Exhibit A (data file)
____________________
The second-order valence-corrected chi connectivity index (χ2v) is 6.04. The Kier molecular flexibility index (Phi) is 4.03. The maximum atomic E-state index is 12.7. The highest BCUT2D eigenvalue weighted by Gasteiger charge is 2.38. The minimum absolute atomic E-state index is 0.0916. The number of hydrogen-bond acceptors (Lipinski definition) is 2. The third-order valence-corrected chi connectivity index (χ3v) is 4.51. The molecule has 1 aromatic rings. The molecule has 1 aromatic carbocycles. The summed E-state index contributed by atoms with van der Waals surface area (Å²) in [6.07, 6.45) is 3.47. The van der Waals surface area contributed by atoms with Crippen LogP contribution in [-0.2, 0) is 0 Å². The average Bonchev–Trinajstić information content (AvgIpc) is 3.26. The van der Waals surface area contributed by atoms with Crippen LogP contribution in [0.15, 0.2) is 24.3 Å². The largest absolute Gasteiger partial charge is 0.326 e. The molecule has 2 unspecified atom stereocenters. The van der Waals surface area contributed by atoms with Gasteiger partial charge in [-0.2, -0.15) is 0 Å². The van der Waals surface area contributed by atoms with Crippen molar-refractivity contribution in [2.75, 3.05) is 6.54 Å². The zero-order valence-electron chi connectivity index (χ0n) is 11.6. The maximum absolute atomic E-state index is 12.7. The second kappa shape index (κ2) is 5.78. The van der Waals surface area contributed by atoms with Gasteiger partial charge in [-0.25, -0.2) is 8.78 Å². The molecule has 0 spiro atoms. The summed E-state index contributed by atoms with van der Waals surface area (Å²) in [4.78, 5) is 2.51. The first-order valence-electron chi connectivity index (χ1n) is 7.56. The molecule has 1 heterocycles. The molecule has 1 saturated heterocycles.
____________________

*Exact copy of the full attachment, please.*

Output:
The second-order valence-corrected chi connectivity index (χ2v) is 6.04. The Kier molecular flexibility index (Phi) is 4.03. The maximum atomic E-state index is 12.7. The highest BCUT2D eigenvalue weighted by Gasteiger charge is 2.38. The minimum absolute atomic E-state index is 0.0916. The number of hydrogen-bond acceptors (Lipinski definition) is 2. The third-order valence-corrected chi connectivity index (χ3v) is 4.51. The molecule has 1 aromatic rings. The molecule has 1 aromatic carbocycles. The summed E-state index contributed by atoms with van der Waals surface area (Å²) in [6.07, 6.45) is 3.47. The van der Waals surface area contributed by atoms with Crippen LogP contribution in [-0.2, 0) is 0 Å². The average Bonchev–Trinajstić information content (AvgIpc) is 3.26. The van der Waals surface area contributed by atoms with Crippen LogP contribution in [0.15, 0.2) is 24.3 Å². The largest absolute Gasteiger partial charge is 0.326 e. The molecule has 2 unspecified atom stereocenters. The van der Waals surface area contributed by atoms with Gasteiger partial charge in [-0.2, -0.15) is 0 Å². The van der Waals surface area contributed by atoms with Crippen molar-refractivity contribution in [2.75, 3.05) is 6.54 Å². The zero-order valence-electron chi connectivity index (χ0n) is 11.6. The maximum absolute atomic E-state index is 12.7. The second kappa shape index (κ2) is 5.78. The van der Waals surface area contributed by atoms with Gasteiger partial charge in [-0.25, -0.2) is 8.78 Å². The molecule has 0 spiro atoms. The summed E-state index contributed by atoms with van der Waals surface area (Å²) in [4.78, 5) is 2.51. The first-order valence-electron chi connectivity index (χ1n) is 7.56. The molecule has 1 heterocycles. The molecule has 1 saturated heterocycles.